Kajínek (2010, Czech Republic)
Ji?í Kajínek is the most famous prisoner in the Czech Republic. Some people think he’s innocent of the crimes for which he is serving a life sentence – the murders of a crime boss and his bodyguard, and the attempted murder of a third man. He is the only man to have escaped from the Mírov Prison, in 2000, which would seem to have led to legend status being bestowed upon him. Kajínek is loosely based around his case. It’s hard to categorise; it’s not a prison film, sadly, and more biographical murder mystery. It has some elements of a classic thriller, but one of which all Czechs, presumably, already know the outcome: Kajínek has not been exonerated and remains very much in jail.
Most of the action revolves around Klára Pokorová (Tatiana Vilhelmová), a youngish lawyer (based on the real-life Klára Slámová) who is fixated on Kajínek’s case, the reasons for which are not immediately revealed. But her efforts to win Kajínek’s confidence, and win him a retrial, are frustrated by her partner Honza Doležal’s complicity in the whole affair (he was Kajínek’s defence lawyer at the the original trial), and some wilful obstruction by a series of corrupt cops and a threatened and intimidated judge.
But if the prosecution case against Kajínek (Konstantin Lavronénko) has some major holes in it (Pokorová claims, for example, that there were cigarette butts at the scene – yet Kajínek didn’t smoke, and that the surviving victim, Klempár, was deliberately not finished off by the real killers so that he could be used by them to give false evidence against Kajínek), so does the film version’s defence of him. It might be fine for some of the people who knew too much, like ex-policeman Lej?ko, to hold on to some of the evidence (the cigarette butts) for insurance, but are we really being asked to believe that the alleged Mr Big of the whole show, Novotný (Vladimir Dlouhý) would retain incriminating tapes in which the fatal gunshots can be heard, rather than destroy them? Or that these ruthless organised criminals would allow some who knew too much not to be disposed of until they have had the opportunity to cause major damage? It’s baffling. And baffling, too, that a retired official like Novotný can just wander into a prison to taunt Kajínek at any time he chooses. Then, maybe he’s just that Big.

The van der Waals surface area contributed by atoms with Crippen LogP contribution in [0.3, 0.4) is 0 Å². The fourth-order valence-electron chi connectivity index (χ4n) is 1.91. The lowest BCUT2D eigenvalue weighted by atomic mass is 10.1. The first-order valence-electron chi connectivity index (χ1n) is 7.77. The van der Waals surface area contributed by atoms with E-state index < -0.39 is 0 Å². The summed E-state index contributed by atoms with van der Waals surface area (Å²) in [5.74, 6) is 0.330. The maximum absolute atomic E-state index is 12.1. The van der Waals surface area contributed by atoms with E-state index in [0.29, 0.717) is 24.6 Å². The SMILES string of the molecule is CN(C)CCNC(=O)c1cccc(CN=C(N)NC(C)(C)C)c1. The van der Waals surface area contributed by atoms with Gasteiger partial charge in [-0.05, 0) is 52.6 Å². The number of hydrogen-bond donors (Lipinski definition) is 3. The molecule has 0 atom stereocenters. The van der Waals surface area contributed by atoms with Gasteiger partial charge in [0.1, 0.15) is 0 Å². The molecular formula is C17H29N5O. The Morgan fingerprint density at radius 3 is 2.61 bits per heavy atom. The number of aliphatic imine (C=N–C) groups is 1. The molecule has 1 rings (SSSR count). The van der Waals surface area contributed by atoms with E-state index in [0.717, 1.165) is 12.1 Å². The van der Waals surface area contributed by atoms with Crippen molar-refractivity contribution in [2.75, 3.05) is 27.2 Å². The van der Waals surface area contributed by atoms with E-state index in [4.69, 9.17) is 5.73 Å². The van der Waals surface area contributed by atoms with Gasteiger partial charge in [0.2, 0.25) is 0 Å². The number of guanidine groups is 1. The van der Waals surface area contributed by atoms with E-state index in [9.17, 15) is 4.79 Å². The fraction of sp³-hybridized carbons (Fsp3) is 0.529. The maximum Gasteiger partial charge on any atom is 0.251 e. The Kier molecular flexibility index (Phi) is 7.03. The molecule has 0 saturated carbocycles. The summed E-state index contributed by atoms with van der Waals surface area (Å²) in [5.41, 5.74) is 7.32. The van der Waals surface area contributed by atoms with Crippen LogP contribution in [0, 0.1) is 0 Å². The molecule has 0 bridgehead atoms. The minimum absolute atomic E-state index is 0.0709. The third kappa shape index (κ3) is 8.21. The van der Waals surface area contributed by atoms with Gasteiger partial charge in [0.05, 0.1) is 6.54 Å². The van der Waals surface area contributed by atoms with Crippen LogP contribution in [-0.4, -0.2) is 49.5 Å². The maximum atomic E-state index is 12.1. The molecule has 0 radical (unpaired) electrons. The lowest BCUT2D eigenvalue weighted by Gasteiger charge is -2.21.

The prison scenes (particularly if you exclude those in the visit rooms where Kajínek meets with Pokorová) are unfortunately brief and almost incidental to the main story – really all get to see is Kajínek and his mate Krizek (Václav Bárta) plotting escapes, the unpleasant guard Pakosta (Hynek ?ermák) spitting in Kajínek’s food, and, of course, the famous escape from Mírov.
But if Kajínek is a legend in the Czech Republic, it’s a bit hard to see why in this movie. Perhaps it’s because he’s played by a Russian, non-Czech-speaking actor, or perhaps he has just a daring escape and little charisma to offer us. It’s an intriguing story if it resembles the truth, and a fairly pointless exercise if it doesn’t.
Posted on March 10th, 2013 at 4:30 pm. Updated on March 10th, 2013 at 10:14 pm.